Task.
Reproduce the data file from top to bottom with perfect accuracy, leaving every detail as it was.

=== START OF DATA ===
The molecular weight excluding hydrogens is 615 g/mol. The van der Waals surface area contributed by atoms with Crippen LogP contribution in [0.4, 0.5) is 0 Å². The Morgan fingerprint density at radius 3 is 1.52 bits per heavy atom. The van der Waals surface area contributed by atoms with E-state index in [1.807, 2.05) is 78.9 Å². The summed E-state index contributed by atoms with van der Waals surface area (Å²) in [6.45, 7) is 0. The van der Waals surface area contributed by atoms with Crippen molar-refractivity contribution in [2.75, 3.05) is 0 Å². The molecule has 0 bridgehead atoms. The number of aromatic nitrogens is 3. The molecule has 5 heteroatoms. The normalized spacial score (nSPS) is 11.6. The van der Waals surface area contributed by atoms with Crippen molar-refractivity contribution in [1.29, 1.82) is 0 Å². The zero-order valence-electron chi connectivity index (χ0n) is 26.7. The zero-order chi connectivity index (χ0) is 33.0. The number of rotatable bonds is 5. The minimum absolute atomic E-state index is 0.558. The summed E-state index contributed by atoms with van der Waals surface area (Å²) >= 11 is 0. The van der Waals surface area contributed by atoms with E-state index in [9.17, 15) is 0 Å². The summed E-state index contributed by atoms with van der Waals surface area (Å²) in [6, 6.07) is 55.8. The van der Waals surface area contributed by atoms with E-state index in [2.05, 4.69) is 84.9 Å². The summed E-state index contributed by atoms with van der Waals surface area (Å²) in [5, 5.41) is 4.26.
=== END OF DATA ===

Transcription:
The molecular weight excluding hydrogens is 615 g/mol. The van der Waals surface area contributed by atoms with Crippen LogP contribution in [0.4, 0.5) is 0 Å². The Morgan fingerprint density at radius 3 is 1.52 bits per heavy atom. The van der Waals surface area contributed by atoms with E-state index in [1.807, 2.05) is 78.9 Å². The summed E-state index contributed by atoms with van der Waals surface area (Å²) in [6.45, 7) is 0. The van der Waals surface area contributed by atoms with Crippen molar-refractivity contribution in [2.75, 3.05) is 0 Å². The molecule has 0 bridgehead atoms. The number of aromatic nitrogens is 3. The molecule has 5 heteroatoms. The normalized spacial score (nSPS) is 11.6. The van der Waals surface area contributed by atoms with Crippen molar-refractivity contribution in [1.29, 1.82) is 0 Å². The zero-order valence-electron chi connectivity index (χ0n) is 26.7. The zero-order chi connectivity index (χ0) is 33.0. The number of rotatable bonds is 5. The minimum absolute atomic E-state index is 0.558. The summed E-state index contributed by atoms with van der Waals surface area (Å²) >= 11 is 0. The van der Waals surface area contributed by atoms with E-state index in [9.17, 15) is 0 Å². The summed E-state index contributed by atoms with van der Waals surface area (Å²) in [6, 6.07) is 55.8. The van der Waals surface area contributed by atoms with E-state index in [2.05, 4.69) is 84.9 Å². The summed E-state index contributed by atoms with van der Waals surface area (Å²) in [5, 5.41) is 4.26.